Sunday, September 10, 2017


33785212Stone, Tamara Ireland. Click'd
September 7th 2017 by Disney-Hyperion
ARC from Young Adult Books Central

Allie has an amazing time in the CodeGirls Summer camp and is really excited about the app she has created, Click'd. It is designed to help kids make friends by having them answer a questionnaire and matches them accordingly. Then, when their phone is near the other person's phone, there are a series of prompts that connect the two. Allie decides to launch it during the first week of school, right before her dedicated coding teacher, Ms. Slade, has entered her in the Games for Good competition. She gets a lot of people to download the app, and everyone suddenly knows who she is. Unfortunately, there is a glitch in the app that sends a screen capture of a text conversation her friend Emma has to the wrong people. Emma is rightfully angry, and wants Allie to fix the app, but it's complicated. The code is intertwined with other features, and Allie eventually reaches out to fellow coder, her nemesis Nathan. He is also entering the competition and has a glitch of his own. Allie is able to help him, and Nathan tries his best, but nothing fixes the code the way it needs to be fixed. Right before the competition, Allie has to pull out because she causes further trouble in the code. Eventually, she figures out her mistake, but can she repair the code and her relationships with Nathan and Emma?

It's great to see the current push to get children, especially girls, into coding, although it is about 40 years too late! I coded enough in high school and college that I was able to make sense of Allie's process; it's a fine line between giving enough details to make coding seem interesting, and giving so many that it seems boring, but Stone strikes a good balance.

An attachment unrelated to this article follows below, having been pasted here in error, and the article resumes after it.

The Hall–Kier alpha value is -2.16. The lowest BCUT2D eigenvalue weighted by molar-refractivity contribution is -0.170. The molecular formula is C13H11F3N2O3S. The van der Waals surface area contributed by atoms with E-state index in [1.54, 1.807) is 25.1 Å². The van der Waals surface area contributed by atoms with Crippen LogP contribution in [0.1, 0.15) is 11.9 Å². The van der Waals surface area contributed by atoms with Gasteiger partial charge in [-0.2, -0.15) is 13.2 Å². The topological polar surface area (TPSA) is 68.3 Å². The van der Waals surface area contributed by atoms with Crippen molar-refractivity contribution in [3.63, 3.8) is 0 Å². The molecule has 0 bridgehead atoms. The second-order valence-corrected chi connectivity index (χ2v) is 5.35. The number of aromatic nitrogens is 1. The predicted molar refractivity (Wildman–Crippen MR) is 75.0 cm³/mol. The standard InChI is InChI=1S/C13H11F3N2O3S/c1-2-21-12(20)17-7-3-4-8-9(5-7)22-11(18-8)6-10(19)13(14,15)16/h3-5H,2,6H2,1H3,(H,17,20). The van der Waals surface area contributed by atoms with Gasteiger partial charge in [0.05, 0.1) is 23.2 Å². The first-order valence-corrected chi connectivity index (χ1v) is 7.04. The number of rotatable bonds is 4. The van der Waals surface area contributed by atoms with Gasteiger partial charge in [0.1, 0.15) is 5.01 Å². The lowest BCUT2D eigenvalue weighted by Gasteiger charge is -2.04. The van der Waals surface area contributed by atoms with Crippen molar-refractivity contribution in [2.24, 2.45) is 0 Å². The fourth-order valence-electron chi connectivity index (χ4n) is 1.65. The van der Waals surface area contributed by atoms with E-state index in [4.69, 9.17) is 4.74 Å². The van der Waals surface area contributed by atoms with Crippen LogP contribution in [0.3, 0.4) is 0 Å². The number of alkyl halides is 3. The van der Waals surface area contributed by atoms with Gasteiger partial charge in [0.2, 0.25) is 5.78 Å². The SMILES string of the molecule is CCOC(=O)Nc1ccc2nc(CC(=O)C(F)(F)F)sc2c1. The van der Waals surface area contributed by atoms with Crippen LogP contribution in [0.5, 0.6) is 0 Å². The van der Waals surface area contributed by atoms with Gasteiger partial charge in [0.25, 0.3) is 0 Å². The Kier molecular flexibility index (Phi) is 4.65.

The important part of the story, of course, is the middle school drama. This is done very realistically; I especially like the teacher who is collecting cell phones in a bucket because children are not supposed to have the devices out during the day. Allie misses her friends from coding camp and feels a little awkward with her other friends because they have been apart. She has a lot in common with Nathan, but she also resents his success. Ms. Slade is a positive and fun role model.

We're just starting to see books that include more discussion of programming in them, but there aren't a lot. While Click'd will appeal to a wide range of readers who like books with lots of friend drama, it will also appeal to readers who want more details about coding and have enjoyed books like Saujani's nonfiction guide, Girls Who Code: Learn to Code and Change the World and Deutsch's fictional companion series, The Friendship Code (Girls Who Code#1)

Why do I feel a little lukewarm about this? See below. How well have these titles held up?

3989551 13792860
Ms. Yingling

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